PHOENIX – For a few hours, Krystal Curley and her Indigenous women's work group took over a college auditorium to share traditional Navajo practices regarding this weekend's highly anticipated solar eclipse. More than 50 people — young and old — showed up for the chance to either connect with or remember cultural protocol going back hundreds of years.
They laid out books on Navajo astronomy and corn pollen used for blessings. A medicine man fielded questions from the majority Navajo, or Diné, audience on what to do when the moon partially shrouds the sun.
Don't: Look at the eclipse, eat, drink, sleep or engage in physical activity.
Do: Sit at home and reflect or pray during what's considered an intimate, celestial moment.
“There’s so many things we’re not supposed to do as Diné people compared to other tribes, where it’s OK for them to look at the eclipse or be out or do things," said Curley, executive director of nonprofit Indigenous Life Ways.
The belief is pronounced on the Navajo Nation but not shared among all Indigenous cultures North, Central and South America that will be in the primary viewing path for the “ring of fire” eclipse Saturday. Navajo, which has the largest reservation in the U.S., is closing well-known tourist destinations like Monument Valley and the Four Corners Monument to allow residents to be at home with curtains drawn in silence.
Navajo-led tour companies also will cease operations during the phenomenon. Some Indigenous groups elsewhere are using the occasion to pass down cultural teachings, share stories and ensure members, especially younger generations, learn sacred traditions.
In Navajo culture, an eclipse is about solemnity — not spectacle. It marks the end of a cycle and the power of when the moon and sun are in alignment. When the sun is blocked, it is undergoing a rebirth. It also is seen as the moon and the sun embracing each other.
Paul Begay, a Navajo cultural adviser for guided hikes with Taadidiin Tours in Antelope Canyon, plans to quietly sit at home in Page, Arizona. Begay said he was taught from a young age that deities are responsible for creation starting with the first man and first woman, who traveled through four worlds.
Begay described an eclipse as a disturbance, or death of the sun, which is considered a father figure in Navajo. Out of respect, he said, all activity stops.
“It's just a show of reverency, a show of being the way the holy people would want you to be," Begay said. "Of course, the eclipse will subside in due time and activities go back to normalcy.”
Shiyé Bidzííl, who is Navajo and Lakota, plans to view it with his 12-year-old twin sons and 11-year-old daughter outside their home in Chinle, Arizona. He even bought special viewing glasses last week. Bidzííl, who says Lakota believe they descend from “Star People,” grew up finding stargazing compelling and wants to educate his children on the significance of the celestial alignment.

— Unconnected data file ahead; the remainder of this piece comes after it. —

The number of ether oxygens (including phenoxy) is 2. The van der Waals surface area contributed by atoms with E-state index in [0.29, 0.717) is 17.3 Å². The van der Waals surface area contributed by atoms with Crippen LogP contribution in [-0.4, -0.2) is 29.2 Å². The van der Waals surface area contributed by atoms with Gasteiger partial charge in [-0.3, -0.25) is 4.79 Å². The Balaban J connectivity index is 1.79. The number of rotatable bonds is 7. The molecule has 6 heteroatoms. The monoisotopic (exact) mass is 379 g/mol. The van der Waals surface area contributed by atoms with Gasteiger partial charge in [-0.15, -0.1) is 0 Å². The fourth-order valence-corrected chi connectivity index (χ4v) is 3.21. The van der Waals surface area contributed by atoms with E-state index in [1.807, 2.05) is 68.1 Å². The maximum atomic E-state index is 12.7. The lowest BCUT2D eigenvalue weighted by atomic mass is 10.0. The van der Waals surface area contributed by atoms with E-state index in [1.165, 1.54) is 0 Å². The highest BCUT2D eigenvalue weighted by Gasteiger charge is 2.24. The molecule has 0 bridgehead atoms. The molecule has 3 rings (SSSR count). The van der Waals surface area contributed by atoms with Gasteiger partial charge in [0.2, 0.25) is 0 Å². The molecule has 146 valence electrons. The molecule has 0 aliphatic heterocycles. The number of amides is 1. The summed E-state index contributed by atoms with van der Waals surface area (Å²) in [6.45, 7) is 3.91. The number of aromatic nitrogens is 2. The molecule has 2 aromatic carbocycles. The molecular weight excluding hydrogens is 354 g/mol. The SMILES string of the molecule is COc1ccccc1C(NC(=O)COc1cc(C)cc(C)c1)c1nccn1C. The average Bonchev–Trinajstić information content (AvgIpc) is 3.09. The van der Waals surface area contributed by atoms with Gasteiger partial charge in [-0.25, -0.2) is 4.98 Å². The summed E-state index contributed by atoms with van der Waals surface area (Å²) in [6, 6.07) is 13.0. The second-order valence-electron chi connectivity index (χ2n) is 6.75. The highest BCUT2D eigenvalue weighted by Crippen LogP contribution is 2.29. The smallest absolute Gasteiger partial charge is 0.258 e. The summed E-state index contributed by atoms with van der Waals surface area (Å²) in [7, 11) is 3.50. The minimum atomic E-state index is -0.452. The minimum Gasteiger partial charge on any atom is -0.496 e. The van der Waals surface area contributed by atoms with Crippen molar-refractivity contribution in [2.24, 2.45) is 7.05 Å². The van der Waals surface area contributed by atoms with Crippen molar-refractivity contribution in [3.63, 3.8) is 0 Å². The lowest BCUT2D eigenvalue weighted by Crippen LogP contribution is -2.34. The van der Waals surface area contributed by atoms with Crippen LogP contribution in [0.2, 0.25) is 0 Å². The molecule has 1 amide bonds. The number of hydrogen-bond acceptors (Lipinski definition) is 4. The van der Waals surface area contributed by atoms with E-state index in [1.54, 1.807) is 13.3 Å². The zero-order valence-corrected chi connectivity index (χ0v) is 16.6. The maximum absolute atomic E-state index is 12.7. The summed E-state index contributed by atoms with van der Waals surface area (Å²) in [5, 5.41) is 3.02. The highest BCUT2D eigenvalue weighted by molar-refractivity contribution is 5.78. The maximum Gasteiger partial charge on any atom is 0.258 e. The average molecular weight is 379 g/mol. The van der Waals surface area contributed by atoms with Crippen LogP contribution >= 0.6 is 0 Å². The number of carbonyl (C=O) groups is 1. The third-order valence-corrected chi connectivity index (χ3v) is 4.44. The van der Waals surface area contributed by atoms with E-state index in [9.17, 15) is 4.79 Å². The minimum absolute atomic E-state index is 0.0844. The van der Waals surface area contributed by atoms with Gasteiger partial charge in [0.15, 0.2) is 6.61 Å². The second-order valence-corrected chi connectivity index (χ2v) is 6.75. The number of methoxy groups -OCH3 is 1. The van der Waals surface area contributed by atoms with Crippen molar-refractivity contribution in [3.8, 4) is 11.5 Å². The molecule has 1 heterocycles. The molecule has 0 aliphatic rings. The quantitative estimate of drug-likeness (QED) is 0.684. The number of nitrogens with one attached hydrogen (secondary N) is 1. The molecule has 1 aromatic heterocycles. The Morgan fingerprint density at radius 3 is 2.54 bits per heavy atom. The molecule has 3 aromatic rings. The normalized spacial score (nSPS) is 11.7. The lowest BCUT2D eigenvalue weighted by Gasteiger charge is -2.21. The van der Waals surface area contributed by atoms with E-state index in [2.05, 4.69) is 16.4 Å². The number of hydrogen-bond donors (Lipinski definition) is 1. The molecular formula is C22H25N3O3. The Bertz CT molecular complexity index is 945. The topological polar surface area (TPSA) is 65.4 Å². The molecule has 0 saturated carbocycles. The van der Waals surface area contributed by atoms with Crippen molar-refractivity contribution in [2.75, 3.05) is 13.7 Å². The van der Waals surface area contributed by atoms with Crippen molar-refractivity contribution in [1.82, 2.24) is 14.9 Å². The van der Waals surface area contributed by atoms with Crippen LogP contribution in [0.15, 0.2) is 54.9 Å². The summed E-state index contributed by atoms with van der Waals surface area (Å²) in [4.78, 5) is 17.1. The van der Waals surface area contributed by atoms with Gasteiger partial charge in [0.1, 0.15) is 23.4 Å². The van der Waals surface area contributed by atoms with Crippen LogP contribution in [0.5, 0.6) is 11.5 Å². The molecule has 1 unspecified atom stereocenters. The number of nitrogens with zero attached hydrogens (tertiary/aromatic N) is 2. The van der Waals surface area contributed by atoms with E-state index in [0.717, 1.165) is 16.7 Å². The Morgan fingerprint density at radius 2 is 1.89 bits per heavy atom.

“My sons, they're all into stars and space and planets and moons, things like that,” Bidzííl said.
In southern Oregon, GeorGene Nelson, director of the Klamath Tribes’ language department, says no tribal tradition dictates that she hunker down. She will be part of an educational panel at Running Y Resort in Klamath Falls. She wants to share eclipse-related stories from the Klamath, Modoc and Yahooskin-Paiute people.
The story she learned is that a grizzly bear is trying to eat the moon. Meanwhile, a frog jumps on the moon and the moon decides to keep the frog as his wife so she can chase away the bear. The frog ends up married to the sun, too.
“Our people used to gather when these eclipses started happening ... calling for the frog to come,” Nelson said. “When the eclipse is over with, then that’s the frog being successful in chasing the grizzly bear.”
Klamath Tribes officials won't be able to avoid the eclipse-driven fanfare. EclipseFest23, a festival in Klamath County roughly 20 miles (32 kilometers) from Crater Lake National Park, started Tuesday. The five-day celebration features food trucks, a beer garden and rock band Smash Mouth, performing Saturday. The county’s 60,000-plus population could double by Saturday with all the extra foot traffic, said Tim Sexton, Klamath Tribes fire program manager.
“Just the sheer number of people over here at one time looking for places to stay overnight or even places to have a nice view of the eclipse could unwittingly (do) damage,” Sexton said. “A lot of these areas are remote. With this number of people, there’s a tendency for folks to not want to stay in a big crowd and they’ll go to areas they haven’t seen visitors for a while.”
In Oklahoma off the premiere path of the eclipse, other tribes are recounting origin stories of eclipses, said Chris Hill, a cultural specialist for Native American programming in Tulsa Public Schools. In his own Muscogee (Creek) Nation tribe, the 66 tribal towns each have a unique story surrounding eclipses, he said.
The story he grew up with was that a rabbit being chased by a little boy transformed into a “little person” and offered the boy three wishes. After food and friends, the boy asked for shade. So, the little person lobbed cornmeal at the sun, covering it, and proclaimed the moon and sun have been brought together. The little person then teaches the boy a “friendship dance.” The eclipse symbolizes that friendship.
“During that time of the eclipse, we all pay homage, we all get silent. We all basically don’t do anything during that time. But we also prepare medicines for that time, too," Hill said.
Still, there are a lot of people who are “colonized” and don't follow tradition, he added.
Curley, of Indigenous Life Ways, wants to do more workshops to educate Natives about celestial events — even giving them corn pollen, or tádídíín, for the post-eclipse offering.
“We know people are hungry for traditional knowledge," she said. “I’m really thankful our young people are really interested in preserving our ways.”